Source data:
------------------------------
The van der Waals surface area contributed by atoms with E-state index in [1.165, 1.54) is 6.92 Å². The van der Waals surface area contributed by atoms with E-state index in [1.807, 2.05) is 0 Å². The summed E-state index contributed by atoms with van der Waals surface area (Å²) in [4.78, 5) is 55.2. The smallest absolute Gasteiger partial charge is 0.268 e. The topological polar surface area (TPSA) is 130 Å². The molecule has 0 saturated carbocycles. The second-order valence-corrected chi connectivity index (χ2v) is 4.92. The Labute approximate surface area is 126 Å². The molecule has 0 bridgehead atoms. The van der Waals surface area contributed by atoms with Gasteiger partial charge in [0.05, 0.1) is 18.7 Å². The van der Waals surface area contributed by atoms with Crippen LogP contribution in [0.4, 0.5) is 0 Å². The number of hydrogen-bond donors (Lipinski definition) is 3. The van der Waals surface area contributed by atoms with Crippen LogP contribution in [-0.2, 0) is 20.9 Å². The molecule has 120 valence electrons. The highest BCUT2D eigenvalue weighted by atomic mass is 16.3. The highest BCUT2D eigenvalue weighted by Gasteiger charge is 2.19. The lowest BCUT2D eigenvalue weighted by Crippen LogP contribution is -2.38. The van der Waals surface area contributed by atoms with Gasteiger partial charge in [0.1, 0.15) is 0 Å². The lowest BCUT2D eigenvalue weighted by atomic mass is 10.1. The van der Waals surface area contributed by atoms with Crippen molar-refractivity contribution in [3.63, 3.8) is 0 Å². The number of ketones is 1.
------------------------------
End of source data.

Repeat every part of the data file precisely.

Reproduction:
The van der Waals surface area contributed by atoms with E-state index in [1.165, 1.54) is 6.92 Å². The van der Waals surface area contributed by atoms with E-state index in [1.807, 2.05) is 0 Å². The summed E-state index contributed by atoms with van der Waals surface area (Å²) in [4.78, 5) is 55.2. The smallest absolute Gasteiger partial charge is 0.268 e. The topological polar surface area (TPSA) is 130 Å². The molecule has 0 saturated carbocycles. The second-order valence-corrected chi connectivity index (χ2v) is 4.92. The Labute approximate surface area is 126 Å². The molecule has 0 bridgehead atoms. The van der Waals surface area contributed by atoms with Gasteiger partial charge in [0.05, 0.1) is 18.7 Å². The van der Waals surface area contributed by atoms with Crippen LogP contribution in [0.4, 0.5) is 0 Å². The number of hydrogen-bond donors (Lipinski definition) is 3. The van der Waals surface area contributed by atoms with Crippen LogP contribution in [-0.2, 0) is 20.9 Å². The molecule has 120 valence electrons. The highest BCUT2D eigenvalue weighted by atomic mass is 16.3. The highest BCUT2D eigenvalue weighted by Gasteiger charge is 2.19. The lowest BCUT2D eigenvalue weighted by Crippen LogP contribution is -2.38. The van der Waals surface area contributed by atoms with Gasteiger partial charge in [0.1, 0.15) is 0 Å². The lowest BCUT2D eigenvalue weighted by atomic mass is 10.1. The van der Waals surface area contributed by atoms with Crippen molar-refractivity contribution in [3.63, 3.8) is 0 Å². The number of ketones is 1.